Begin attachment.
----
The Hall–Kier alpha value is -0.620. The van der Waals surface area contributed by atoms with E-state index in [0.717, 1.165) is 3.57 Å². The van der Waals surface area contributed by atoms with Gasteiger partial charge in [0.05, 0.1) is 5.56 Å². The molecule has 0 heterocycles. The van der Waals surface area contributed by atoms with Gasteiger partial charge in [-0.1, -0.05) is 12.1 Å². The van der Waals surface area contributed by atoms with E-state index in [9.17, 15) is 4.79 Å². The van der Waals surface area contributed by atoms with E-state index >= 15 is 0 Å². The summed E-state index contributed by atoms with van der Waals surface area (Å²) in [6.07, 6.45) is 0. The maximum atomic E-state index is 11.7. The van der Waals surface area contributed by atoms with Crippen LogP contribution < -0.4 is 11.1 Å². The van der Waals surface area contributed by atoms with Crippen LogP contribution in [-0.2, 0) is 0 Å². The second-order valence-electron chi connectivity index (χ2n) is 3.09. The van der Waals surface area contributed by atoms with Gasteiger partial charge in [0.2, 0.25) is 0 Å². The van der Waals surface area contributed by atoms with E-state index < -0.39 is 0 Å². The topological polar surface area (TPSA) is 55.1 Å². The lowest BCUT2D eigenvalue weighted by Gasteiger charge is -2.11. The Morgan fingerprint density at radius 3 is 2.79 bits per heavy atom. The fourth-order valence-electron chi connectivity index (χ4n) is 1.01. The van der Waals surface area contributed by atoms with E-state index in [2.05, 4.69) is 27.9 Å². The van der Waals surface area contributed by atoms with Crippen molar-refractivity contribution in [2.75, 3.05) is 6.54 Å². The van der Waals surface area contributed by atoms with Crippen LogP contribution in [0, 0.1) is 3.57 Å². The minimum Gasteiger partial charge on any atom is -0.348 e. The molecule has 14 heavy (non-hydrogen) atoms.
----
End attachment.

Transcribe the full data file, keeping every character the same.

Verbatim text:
The Hall–Kier alpha value is -0.620. The van der Waals surface area contributed by atoms with E-state index in [0.717, 1.165) is 3.57 Å². The van der Waals surface area contributed by atoms with Gasteiger partial charge in [0.05, 0.1) is 5.56 Å². The molecule has 0 heterocycles. The van der Waals surface area contributed by atoms with Gasteiger partial charge in [-0.1, -0.05) is 12.1 Å². The van der Waals surface area contributed by atoms with E-state index in [9.17, 15) is 4.79 Å². The van der Waals surface area contributed by atoms with E-state index >= 15 is 0 Å². The summed E-state index contributed by atoms with van der Waals surface area (Å²) in [6.07, 6.45) is 0. The maximum atomic E-state index is 11.7. The van der Waals surface area contributed by atoms with Crippen LogP contribution < -0.4 is 11.1 Å². The van der Waals surface area contributed by atoms with Crippen LogP contribution in [-0.2, 0) is 0 Å². The second-order valence-electron chi connectivity index (χ2n) is 3.09. The van der Waals surface area contributed by atoms with Gasteiger partial charge in [0.2, 0.25) is 0 Å². The van der Waals surface area contributed by atoms with E-state index < -0.39 is 0 Å². The topological polar surface area (TPSA) is 55.1 Å². The lowest BCUT2D eigenvalue weighted by Gasteiger charge is -2.11. The Morgan fingerprint density at radius 3 is 2.79 bits per heavy atom. The fourth-order valence-electron chi connectivity index (χ4n) is 1.01. The van der Waals surface area contributed by atoms with E-state index in [2.05, 4.69) is 27.9 Å². The van der Waals surface area contributed by atoms with Crippen molar-refractivity contribution in [2.75, 3.05) is 6.54 Å². The van der Waals surface area contributed by atoms with Crippen LogP contribution in [0, 0.1) is 3.57 Å². The minimum Gasteiger partial charge on any atom is -0.348 e. The molecule has 14 heavy (non-hydrogen) atoms.